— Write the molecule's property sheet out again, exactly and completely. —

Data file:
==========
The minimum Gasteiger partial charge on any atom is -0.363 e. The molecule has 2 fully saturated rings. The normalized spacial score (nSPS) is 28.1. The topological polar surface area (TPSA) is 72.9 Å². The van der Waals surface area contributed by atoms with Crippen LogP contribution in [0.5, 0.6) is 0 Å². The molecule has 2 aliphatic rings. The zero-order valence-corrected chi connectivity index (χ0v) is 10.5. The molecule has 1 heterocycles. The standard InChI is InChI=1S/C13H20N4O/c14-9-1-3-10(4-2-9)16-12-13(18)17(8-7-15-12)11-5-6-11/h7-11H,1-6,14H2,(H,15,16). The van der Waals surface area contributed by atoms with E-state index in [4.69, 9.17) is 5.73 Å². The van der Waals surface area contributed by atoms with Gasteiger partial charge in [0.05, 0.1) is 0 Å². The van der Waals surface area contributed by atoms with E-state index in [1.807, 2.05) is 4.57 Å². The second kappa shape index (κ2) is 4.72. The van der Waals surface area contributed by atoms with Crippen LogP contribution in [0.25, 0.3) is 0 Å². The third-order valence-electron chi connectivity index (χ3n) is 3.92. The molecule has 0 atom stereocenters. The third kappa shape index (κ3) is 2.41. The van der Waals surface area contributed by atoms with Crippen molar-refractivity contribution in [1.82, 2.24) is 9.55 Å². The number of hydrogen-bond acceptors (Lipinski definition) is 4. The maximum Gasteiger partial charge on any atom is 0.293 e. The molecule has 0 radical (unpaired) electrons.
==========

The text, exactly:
The minimum Gasteiger partial charge on any atom is -0.363 e. The molecule has 2 fully saturated rings. The normalized spacial score (nSPS) is 28.1. The topological polar surface area (TPSA) is 72.9 Å². The van der Waals surface area contributed by atoms with Crippen LogP contribution in [0.5, 0.6) is 0 Å². The molecule has 2 aliphatic rings. The zero-order valence-corrected chi connectivity index (χ0v) is 10.5. The molecule has 1 heterocycles. The standard InChI is InChI=1S/C13H20N4O/c14-9-1-3-10(4-2-9)16-12-13(18)17(8-7-15-12)11-5-6-11/h7-11H,1-6,14H2,(H,15,16). The van der Waals surface area contributed by atoms with E-state index in [4.69, 9.17) is 5.73 Å². The van der Waals surface area contributed by atoms with Gasteiger partial charge in [0.05, 0.1) is 0 Å². The van der Waals surface area contributed by atoms with E-state index in [1.807, 2.05) is 4.57 Å². The second kappa shape index (κ2) is 4.72. The van der Waals surface area contributed by atoms with Crippen LogP contribution in [0.25, 0.3) is 0 Å². The third-order valence-electron chi connectivity index (χ3n) is 3.92. The molecule has 0 atom stereocenters. The third kappa shape index (κ3) is 2.41. The van der Waals surface area contributed by atoms with Crippen molar-refractivity contribution in [1.82, 2.24) is 9.55 Å². The number of hydrogen-bond acceptors (Lipinski definition) is 4. The maximum Gasteiger partial charge on any atom is 0.293 e. The molecule has 0 radical (unpaired) electrons.